Controlling the narrative

However, now that the Taliban is in power, Pakistan's influence in Afghanistan is being reexamined — in both countries.

"[The Taliban] want to show a bit of a distance between Pakistan and the Taliban now that they are in control, because they don't want to be seen as Pakistan's stooges, or something like that," said Pakistani journalist Haroon Rashid, managing editor of Independent Urdu, an online news service and offshoot of the U.K.-based Independent.

Inside Afghanistan, it will be very difficult for the Taliban to counter the negative reaction, if it builds, "that this is all of Pakistan's men who have taken control," Rashid said in an interview with CBC News.

Taliban fighters take control of the Afghan presidential palace in Kabul on Aug. 15. (Zabi Karimi/The Associated Press)

However, one of the first foreign visitors to Afghanistan, just two weeks after the fall of Kabul, was the head of Pakistan's intelligence services (ISI), Lt.-Gen. Faiz Hameed. 

That visit on Sept. 4 fuelled speculation in the region that Hameed was counselling the Taliban on the make up of their new government and strategizing about quelling resistance, which the Pakistan government denies.

"If you go by the Taliban statement, the visit was fruitful," said Rashid.

Haroon Rashid, managing editor of Independent Urdu, a Pakistan-based online news service, says opinions in Pakistan on the new Taliban government are divided. (Jared Thomas/CBC)

But the optics were curious, he said, as Hameed was scrummed by reporters in the hotel hallway holding a cup of tea, smiling and saying, "Don't worry, everything will be OK." 

"The picture of General Faiz Hameed with a cup of tea ... was it intentional? Or was it just to show off that ISI is in quite a comfortable position in Afghanistan or something like that?"

Inspiring extremists

Behind Pakistan's strategic calm, there is increased vigilance on the border, says Pakistan's interior minister, Sheikh Rasheed Ahmad, amid concern the Taliban's rise will embolden extremist groups in both countries.

"We will not allow anybody to attack inside of Afghanistan from Pakistan, and we will not allow anybody to attack from Afghanistan into Pakistan," Ahmad told CBC News in Islamabad. "This is decided. There is no compromise on this."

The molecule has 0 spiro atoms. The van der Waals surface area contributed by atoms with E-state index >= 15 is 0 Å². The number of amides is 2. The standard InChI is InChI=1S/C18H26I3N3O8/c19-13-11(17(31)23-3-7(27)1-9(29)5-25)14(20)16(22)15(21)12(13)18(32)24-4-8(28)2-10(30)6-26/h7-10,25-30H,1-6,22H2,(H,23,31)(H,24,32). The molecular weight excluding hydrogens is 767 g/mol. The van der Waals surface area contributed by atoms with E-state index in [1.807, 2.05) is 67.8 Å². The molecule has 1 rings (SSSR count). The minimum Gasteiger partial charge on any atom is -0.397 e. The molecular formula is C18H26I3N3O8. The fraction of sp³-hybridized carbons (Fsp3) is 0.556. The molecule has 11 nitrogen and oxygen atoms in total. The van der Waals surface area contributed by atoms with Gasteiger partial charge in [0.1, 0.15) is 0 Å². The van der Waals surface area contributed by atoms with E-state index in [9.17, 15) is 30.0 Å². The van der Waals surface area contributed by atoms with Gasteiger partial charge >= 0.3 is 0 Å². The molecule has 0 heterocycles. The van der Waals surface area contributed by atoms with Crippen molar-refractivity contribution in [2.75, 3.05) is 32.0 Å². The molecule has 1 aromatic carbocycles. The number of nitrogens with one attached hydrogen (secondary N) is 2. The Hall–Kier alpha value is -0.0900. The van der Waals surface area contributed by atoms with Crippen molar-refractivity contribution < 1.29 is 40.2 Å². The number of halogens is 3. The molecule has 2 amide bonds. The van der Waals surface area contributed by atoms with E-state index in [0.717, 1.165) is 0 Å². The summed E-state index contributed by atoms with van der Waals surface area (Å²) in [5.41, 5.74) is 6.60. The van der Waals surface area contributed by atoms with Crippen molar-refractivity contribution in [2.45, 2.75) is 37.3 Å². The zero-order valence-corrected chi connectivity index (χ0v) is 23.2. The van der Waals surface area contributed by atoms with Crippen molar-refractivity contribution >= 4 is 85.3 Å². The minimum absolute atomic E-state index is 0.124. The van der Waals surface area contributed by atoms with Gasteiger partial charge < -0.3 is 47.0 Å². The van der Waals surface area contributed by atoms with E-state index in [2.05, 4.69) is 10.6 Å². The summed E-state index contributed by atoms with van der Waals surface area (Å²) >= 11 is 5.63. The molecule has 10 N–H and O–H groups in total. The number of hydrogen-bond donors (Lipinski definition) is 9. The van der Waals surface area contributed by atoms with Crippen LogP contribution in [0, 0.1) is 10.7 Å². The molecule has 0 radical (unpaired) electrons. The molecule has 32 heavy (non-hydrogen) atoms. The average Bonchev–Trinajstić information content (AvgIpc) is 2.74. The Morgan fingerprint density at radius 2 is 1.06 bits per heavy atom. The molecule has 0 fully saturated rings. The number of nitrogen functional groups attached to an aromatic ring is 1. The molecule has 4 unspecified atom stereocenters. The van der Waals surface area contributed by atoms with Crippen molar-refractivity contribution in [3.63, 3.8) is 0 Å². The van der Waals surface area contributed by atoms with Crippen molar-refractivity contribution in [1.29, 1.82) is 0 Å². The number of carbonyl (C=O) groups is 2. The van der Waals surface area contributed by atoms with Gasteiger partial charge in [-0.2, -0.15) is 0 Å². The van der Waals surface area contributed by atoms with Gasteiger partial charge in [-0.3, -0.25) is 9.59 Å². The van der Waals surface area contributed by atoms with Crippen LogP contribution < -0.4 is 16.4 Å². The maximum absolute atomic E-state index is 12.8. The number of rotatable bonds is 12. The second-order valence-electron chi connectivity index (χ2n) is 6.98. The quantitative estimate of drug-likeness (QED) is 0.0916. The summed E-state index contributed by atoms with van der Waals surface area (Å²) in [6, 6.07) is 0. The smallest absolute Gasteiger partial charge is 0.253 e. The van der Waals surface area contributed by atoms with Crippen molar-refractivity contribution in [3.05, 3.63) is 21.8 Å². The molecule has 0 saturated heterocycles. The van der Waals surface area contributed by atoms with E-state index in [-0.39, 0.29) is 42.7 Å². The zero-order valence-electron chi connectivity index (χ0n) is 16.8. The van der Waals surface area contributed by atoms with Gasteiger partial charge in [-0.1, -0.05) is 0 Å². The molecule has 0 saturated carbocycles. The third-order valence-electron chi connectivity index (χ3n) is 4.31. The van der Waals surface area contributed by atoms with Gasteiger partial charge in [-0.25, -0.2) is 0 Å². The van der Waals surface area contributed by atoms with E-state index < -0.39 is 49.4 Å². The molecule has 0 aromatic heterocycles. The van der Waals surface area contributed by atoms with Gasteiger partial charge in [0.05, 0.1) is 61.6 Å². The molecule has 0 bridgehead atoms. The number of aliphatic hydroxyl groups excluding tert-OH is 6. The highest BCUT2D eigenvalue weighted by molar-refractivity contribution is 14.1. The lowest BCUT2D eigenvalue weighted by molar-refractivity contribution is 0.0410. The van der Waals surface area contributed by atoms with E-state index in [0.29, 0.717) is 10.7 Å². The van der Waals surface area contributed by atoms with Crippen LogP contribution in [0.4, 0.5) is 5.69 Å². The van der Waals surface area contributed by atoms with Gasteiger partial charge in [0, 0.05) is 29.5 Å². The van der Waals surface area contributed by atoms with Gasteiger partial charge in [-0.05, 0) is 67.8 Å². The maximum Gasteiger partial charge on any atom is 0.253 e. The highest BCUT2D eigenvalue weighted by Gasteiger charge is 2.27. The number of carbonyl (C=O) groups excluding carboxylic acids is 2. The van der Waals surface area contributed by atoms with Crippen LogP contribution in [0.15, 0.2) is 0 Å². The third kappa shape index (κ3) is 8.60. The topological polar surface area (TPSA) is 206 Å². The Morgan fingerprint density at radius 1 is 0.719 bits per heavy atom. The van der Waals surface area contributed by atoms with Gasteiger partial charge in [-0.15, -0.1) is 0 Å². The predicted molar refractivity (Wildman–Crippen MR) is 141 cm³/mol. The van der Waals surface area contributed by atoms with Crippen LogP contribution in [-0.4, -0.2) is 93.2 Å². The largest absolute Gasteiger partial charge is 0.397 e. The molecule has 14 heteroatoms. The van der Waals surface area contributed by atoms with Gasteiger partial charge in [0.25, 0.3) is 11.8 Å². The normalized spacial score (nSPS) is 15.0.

Sheikh Rasheed Ahmad, Pakistan's interior minister, says the Taliban has provided assurances it won’t let terrorists use Afghan soil to attack Pakistan, but with the regional power shifts, border security is a priority. (Jared Thomas/CBC)

A United Nations report released in June 2021 said approximately 8,000-10,000 "foreign terrorist fighters" were in Afghanistan, and a 2020 report said 6,000 fighters were from Pakistan, affiliated with Tehrik-i-Taliban Pakistan (TTP), a militant group that has attacked Pakistan's security forces.

A Sept. 5 suicide attack in Quetta, Pakistan, located on the border near Kandahar, Afghanistan, killed three Pakistani paramilitary soldiers, and seven more soldiers died in a gunfight with the TTP near the border in northwestern Pakistan on Sept. 15.

Divided opinion

Despite the concerns, the new Taliban government does inspire hope for peace among some Afghan refugees living in Pakistan.

"America's army has gone back and the Taliban will work best for us," said Tasal Khan Nurzad, an Afghan in Rawalpindi, Pakistan. His father, a doctor, came to Pakistan as a refugee back in 2000. 

Tasal Khan Nurzad, a second generation Afghan refugee living in Pakistan, says the Taliban is good for the region, and, in time, could bring more stability. (Susan Ormiston/CBC)

Nurzad's cousins live across the border in Afghanistan.

"We are happy now," he said, referring to his family on both sides, though he acknowledged peace in Afghanistan will take time. "We will give them time, and the Taliban will bring peace."

In these early days of Taliban rule, few can predict what will transpire in the region, and some in Pakistan dread the insecurity that could follow.

Rashid says the liberals and the moderates in Pakistan worry the Taliban's rise to power will "give strength to the religious hardliners in Pakistan to come forward and take charge." 

"So you get a divided opinion in Pakistan."


Susan Ormiston

Senior correspondent

Susan Ormiston's career spans more than 25 years reporting from hot spots such as Afghanistan, Egypt, Libya, Haiti, Lebanon and South Africa.